“Babies discover the world every day anew and the Steiff baby articles help them to do this….By touching, feeling, probing everything in reach…babies are also learning to “grasp” the world…The toys are made of easily cleaned, robust materials…allowing each growing child to make some of its early discoveries in safety.”

That got me to thinking…Knowing her dad and also the age we’re living in, she’ll have her first Internet connected device before too long. I’ll be interested to see in the years (or weeks!) to come how soon technology starts to influence Izzy’s education.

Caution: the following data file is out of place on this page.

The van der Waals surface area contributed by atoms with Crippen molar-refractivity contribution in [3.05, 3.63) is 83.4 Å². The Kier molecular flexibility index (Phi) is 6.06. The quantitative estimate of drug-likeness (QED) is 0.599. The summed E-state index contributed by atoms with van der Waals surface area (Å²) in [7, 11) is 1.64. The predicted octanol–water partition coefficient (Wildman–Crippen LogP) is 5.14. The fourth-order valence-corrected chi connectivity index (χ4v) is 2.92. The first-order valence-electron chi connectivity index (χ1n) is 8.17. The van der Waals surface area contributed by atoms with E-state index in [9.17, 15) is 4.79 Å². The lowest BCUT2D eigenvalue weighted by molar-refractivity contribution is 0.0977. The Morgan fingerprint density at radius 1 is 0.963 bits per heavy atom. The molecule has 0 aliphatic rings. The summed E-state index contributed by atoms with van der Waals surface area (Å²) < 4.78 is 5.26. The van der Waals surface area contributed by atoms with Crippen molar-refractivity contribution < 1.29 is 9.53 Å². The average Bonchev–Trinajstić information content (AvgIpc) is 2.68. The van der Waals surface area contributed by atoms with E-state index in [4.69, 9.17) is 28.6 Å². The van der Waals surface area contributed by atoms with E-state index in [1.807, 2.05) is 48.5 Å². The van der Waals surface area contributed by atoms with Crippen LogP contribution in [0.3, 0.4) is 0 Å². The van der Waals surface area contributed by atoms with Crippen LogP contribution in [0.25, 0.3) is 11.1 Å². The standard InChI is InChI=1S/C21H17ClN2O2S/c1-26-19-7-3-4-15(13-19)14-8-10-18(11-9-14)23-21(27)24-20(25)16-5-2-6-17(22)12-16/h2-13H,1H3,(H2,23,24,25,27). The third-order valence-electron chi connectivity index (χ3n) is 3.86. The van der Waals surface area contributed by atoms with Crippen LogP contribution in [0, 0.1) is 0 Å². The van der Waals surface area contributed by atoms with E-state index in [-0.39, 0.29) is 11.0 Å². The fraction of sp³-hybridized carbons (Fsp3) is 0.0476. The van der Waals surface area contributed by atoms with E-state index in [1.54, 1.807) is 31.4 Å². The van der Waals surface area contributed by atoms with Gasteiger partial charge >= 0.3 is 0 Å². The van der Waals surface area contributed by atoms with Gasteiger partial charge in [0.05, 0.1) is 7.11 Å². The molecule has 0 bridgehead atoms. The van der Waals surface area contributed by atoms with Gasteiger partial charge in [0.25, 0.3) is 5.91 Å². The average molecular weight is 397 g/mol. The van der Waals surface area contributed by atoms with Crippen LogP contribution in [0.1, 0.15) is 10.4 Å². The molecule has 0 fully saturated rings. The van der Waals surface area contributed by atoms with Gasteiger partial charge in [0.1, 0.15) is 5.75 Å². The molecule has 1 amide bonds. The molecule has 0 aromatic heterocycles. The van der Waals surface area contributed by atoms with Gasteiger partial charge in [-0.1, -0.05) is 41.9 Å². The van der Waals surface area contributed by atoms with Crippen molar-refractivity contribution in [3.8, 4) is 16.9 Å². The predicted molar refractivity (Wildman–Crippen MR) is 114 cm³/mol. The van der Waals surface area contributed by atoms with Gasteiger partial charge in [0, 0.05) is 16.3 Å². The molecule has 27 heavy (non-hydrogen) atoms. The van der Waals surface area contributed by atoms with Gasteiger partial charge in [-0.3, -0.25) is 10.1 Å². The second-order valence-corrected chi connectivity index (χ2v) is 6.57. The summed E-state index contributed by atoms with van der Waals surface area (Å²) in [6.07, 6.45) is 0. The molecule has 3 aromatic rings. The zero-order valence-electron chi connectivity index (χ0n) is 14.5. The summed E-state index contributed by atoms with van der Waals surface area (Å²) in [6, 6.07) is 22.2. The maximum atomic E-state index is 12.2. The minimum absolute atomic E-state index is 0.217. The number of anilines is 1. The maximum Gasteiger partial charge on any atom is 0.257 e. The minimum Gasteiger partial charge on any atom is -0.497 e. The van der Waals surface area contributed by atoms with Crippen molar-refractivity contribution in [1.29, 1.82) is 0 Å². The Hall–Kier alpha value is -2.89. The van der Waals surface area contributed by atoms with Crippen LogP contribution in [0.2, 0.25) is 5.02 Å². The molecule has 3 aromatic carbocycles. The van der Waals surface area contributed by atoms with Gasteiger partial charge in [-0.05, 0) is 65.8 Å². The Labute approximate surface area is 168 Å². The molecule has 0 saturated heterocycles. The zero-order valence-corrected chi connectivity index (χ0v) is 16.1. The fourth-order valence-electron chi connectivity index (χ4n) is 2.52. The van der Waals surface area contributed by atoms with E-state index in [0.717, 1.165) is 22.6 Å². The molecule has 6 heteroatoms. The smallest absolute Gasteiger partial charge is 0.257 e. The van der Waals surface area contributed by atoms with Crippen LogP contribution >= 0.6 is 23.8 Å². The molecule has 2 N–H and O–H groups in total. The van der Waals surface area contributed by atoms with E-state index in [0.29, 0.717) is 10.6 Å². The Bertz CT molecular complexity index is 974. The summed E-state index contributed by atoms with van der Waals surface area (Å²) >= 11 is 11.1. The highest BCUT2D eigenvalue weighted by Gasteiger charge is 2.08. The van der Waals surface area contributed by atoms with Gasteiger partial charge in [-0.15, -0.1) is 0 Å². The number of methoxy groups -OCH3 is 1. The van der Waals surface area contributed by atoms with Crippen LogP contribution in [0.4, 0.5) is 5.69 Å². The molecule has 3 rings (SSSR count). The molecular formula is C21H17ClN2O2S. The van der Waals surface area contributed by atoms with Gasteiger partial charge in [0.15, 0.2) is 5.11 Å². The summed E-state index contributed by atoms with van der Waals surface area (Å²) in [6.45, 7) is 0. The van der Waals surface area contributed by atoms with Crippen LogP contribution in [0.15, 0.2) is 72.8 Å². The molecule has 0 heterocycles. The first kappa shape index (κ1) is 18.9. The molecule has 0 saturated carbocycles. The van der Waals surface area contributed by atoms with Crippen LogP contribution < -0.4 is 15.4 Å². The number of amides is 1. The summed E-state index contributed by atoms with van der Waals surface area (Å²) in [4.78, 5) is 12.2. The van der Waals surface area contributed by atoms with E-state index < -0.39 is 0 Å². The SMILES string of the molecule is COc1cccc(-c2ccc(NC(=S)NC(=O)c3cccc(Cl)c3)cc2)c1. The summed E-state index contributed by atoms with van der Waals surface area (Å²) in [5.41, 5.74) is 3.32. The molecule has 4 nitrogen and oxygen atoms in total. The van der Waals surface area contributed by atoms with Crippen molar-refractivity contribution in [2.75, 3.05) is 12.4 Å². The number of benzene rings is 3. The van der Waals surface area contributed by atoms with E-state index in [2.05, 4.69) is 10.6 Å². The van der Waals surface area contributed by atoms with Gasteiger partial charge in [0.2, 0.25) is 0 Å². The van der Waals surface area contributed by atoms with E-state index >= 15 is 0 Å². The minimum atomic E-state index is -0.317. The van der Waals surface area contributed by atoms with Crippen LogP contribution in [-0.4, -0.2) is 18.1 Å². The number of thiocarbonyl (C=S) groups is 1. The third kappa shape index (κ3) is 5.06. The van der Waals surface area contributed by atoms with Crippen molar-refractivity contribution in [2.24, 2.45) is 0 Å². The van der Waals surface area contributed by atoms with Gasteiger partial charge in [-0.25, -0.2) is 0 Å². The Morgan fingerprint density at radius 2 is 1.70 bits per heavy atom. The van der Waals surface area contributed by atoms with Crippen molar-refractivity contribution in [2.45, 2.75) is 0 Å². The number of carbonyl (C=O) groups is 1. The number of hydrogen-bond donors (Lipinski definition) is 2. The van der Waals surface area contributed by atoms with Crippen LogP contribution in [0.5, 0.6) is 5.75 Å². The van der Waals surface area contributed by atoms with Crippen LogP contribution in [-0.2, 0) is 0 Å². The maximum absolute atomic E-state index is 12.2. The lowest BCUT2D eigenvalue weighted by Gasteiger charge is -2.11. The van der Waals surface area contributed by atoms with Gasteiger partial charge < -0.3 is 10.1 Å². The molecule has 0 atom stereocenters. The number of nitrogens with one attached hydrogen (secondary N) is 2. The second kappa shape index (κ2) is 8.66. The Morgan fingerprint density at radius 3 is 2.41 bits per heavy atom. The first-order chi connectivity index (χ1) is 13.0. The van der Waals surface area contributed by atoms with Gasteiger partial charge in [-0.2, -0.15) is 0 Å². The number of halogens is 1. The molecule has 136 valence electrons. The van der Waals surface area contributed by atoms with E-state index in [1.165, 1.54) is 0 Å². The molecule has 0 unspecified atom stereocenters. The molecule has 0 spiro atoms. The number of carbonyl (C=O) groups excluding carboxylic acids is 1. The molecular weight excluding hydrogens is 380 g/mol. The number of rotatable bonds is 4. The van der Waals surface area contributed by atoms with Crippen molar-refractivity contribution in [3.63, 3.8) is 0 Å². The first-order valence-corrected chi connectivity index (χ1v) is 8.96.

At the moment, the humble teddy bear provides the type of development that a digital resource cannot provide. Will educational technology ever provide a replacement for the teddy bear? My natural reaction was, “No way” but then I recalled the “Shift Happens” video that was going around a while back and that you can see below…

Here’s the link to the US version

Figures such as, an estimated 40 exabytes (4.0 x 1019) worth of information was produced in 2006, which is more than in the preceding 5000 years combined and that we currently have the technology to transmit “10 trillion bits per second”…That’s 10,000,000,000,000 bites per second or 1,164 gigabytes per second, down a single optical fibre strand, taken at face value are amazing.